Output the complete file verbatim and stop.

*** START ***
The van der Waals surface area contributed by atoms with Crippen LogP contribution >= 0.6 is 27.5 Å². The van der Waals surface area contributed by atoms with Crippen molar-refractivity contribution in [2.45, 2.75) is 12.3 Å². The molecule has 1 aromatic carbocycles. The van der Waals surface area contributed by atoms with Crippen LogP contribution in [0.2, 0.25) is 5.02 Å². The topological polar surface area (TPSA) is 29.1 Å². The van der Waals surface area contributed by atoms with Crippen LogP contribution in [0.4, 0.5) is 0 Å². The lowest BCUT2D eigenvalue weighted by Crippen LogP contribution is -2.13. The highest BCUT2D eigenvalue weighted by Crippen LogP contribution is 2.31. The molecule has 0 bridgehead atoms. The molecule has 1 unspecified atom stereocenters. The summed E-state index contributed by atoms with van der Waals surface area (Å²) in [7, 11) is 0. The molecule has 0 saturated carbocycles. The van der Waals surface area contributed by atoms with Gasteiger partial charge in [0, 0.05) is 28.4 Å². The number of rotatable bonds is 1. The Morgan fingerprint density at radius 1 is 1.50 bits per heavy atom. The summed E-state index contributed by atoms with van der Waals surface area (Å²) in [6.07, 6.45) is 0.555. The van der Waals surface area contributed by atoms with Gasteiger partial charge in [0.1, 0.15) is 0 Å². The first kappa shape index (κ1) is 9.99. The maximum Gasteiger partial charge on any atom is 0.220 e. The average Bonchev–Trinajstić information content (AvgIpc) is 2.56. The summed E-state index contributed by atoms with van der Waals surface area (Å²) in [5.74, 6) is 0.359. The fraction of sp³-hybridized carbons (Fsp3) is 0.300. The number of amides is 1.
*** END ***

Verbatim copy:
The van der Waals surface area contributed by atoms with Crippen LogP contribution >= 0.6 is 27.5 Å². The van der Waals surface area contributed by atoms with Crippen molar-refractivity contribution in [2.45, 2.75) is 12.3 Å². The molecule has 1 aromatic carbocycles. The van der Waals surface area contributed by atoms with Crippen LogP contribution in [0.2, 0.25) is 5.02 Å². The topological polar surface area (TPSA) is 29.1 Å². The van der Waals surface area contributed by atoms with Crippen LogP contribution in [0.4, 0.5) is 0 Å². The lowest BCUT2D eigenvalue weighted by Crippen LogP contribution is -2.13. The highest BCUT2D eigenvalue weighted by Crippen LogP contribution is 2.31. The molecule has 0 bridgehead atoms. The molecule has 1 unspecified atom stereocenters. The summed E-state index contributed by atoms with van der Waals surface area (Å²) in [7, 11) is 0. The molecule has 0 saturated carbocycles. The van der Waals surface area contributed by atoms with Gasteiger partial charge in [0, 0.05) is 28.4 Å². The number of rotatable bonds is 1. The Morgan fingerprint density at radius 1 is 1.50 bits per heavy atom. The summed E-state index contributed by atoms with van der Waals surface area (Å²) in [6.07, 6.45) is 0.555. The van der Waals surface area contributed by atoms with Gasteiger partial charge in [0.1, 0.15) is 0 Å². The first kappa shape index (κ1) is 9.99. The maximum Gasteiger partial charge on any atom is 0.220 e. The average Bonchev–Trinajstić information content (AvgIpc) is 2.56. The summed E-state index contributed by atoms with van der Waals surface area (Å²) in [5.74, 6) is 0.359. The fraction of sp³-hybridized carbons (Fsp3) is 0.300. The number of amides is 1.